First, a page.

Ethereal Contraband: ‘Better Than Sex’ and ‘In Bed’


*Updated 01/03/10

The titles. The promotional posters. They elicit expectation, hinting promise of the pleasures of the pure mechanics of sex, if only at a grade below pornography; something just erotic enough to avoid wandering behind the symbolic “black curtain”. Things are, somewhat, still left to the imagination, in these films which essentially boil down to strangers hooking up for casual sex.

Viewer reaction to this, is rather interesting at times, depending on the severity of the sexual content, which is usually much stronger in foreign productions, and tend to release without official ratings regarding recommended audience age and maturity.

The Realm of the Senses, released with much controversy in the late 1970s (and is oddly included in the recommendations in 1001 Movies You Must See Before You Die) pushed the envelope considerably with unsimulated graphic imagery of things like fellatio and erections. Though probably not quite as envelope pushing anymore, what with the accessibility of the multi-billion dollar porn industry, especially in the form of amateur content circulated on-line, The Realm of the Senses was fictional account of a 1930s incident that involved a prostitute named Sada Abe (click the link if you don’t mind film spoilers). It was this context that lead to considerable debate as to whether the film could be fairly labeled art house, or whether it was just “glorified porn”, as though the distinction made any difference to anyone who wanted to see it. It’s clear within minutes of the opening scene exactly what is in store for the viewer. Viewers intimated an identical debate with director Michael Winterbottom’s 2004 film, 9 Songs. The nine songs refer to the live indie rock performances (featuring the Von Bondies and Franz Ferdinand, among others!) that provide the transitions to a story about a young British man’s fling with a young American girl. Nearly the entire film, save the concert footage and brief interjections about the man’s work in the Arctic, contain some form of unsimulated sex. What difference does it make to debate content labels? Again, within minutes of the film’s beginning, there are no surprises about what is in store for the viewer.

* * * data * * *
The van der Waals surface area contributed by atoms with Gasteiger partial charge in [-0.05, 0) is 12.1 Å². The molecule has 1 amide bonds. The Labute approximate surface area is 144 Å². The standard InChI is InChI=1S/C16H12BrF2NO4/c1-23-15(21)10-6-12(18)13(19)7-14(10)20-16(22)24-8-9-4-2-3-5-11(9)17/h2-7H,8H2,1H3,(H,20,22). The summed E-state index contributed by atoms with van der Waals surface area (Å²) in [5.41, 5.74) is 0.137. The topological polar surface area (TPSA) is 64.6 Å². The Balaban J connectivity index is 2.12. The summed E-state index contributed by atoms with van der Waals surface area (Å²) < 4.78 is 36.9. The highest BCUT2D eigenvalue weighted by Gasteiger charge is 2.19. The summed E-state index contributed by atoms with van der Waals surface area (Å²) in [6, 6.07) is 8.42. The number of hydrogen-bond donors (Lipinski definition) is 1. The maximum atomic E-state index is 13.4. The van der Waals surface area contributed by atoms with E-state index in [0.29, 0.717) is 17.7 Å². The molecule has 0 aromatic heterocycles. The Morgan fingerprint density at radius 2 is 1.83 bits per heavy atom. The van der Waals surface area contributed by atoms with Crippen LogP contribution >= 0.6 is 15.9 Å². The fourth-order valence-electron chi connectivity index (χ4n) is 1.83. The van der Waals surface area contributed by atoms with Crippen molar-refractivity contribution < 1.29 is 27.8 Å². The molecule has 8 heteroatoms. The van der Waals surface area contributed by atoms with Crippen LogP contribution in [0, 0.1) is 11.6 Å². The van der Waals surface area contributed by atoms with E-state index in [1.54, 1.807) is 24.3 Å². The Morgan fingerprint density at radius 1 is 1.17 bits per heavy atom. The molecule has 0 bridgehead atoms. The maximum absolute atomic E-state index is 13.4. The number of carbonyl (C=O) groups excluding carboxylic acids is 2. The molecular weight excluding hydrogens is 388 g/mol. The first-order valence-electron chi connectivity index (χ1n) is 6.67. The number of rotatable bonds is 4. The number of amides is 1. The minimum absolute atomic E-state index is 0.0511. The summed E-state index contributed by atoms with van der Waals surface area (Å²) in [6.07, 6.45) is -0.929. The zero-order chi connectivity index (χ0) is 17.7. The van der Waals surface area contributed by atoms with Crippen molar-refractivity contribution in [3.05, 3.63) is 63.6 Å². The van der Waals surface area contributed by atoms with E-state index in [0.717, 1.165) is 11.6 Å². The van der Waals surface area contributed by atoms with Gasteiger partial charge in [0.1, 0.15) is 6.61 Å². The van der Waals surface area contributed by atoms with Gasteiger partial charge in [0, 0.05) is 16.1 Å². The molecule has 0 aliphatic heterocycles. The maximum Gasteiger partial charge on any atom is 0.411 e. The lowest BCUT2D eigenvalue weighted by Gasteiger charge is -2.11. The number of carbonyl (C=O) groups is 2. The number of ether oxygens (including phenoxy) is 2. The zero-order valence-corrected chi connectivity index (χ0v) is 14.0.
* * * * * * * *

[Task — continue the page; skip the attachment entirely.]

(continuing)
Other films, like the Australian production, Better Than Sex and and its Chilean counterpart, In Bed, push aside this intense mechanical approach as it addresses the topic of casual sex, doing so in a manner that fuses the pure and not-very-erotic mechanics with intelligent discussion, one free of timidity and self-conscious giggling.

A Netflix viewer’s review of Better Than Sex, suggested that the film captures an “evolution in relationships”, a conclusion that seems to support the tow-line observation that younger generations have scoffed traditional commitment, existing comfortably instead in the limbo between physical satisfaction and the avoidance of emotional attachment. But this is nothing new, really. Perhaps we’re too conditioned by American films, which have taught us that a happy ending means not only acceptance of commitment, but also monogamy, and more specifically with an extremely compatible lover.

The young couples of these films, both somewhere in their late 20s or early 30s, approach casual sex without guilt. In Bed begins just after two strangers who met when one offered to drive the other home after a party have had sex in a cheap motel. We are party to the grunts and heavy breathing and hints of naked, writhing strangers. That Bruno (Gonzalo Valenzuela) doesn’t know the name of the girl he just slept with (played by actress Blanca Lewin) doesn’t bother Daniella, since she really can’t recall the detail about him. She is amused by it rather than angered or ashamed. Besides, she decides, names just pervert the anonymity and that is what the couples of both of these films initially seems so desperate to avoid–that messiness; that age old fear of emotional gambling where someone ends up getting hurt. But, like many films where characters share an isolated setting for a significant duration (i.e. The Breakfast Club, Never on Tuesday, Tape), those kind of personal connections are inevitable, thus invoking their need for delusional defenses by impersonalizing their time together. “It’s just fucking,” near-strangers Josh (David Wenham) and Cinthia (Susie Porter) half-heartedly assure themselves as the two grow closer in Better Than Sex.

Better Than Sex is far more light-hearted of the two movies, a trait typical of most Australian comedies and light drama. For one thing, John and Cinthia cite immediately recognizable, but minor, flaws in one another when they first consider the idea of asking the other to have sex with them (it’s done almost that blatantly as they share a cab home from a party), but they are remarkably compatible, leading critics to argue that the film lacks enough conflict to make it interesting.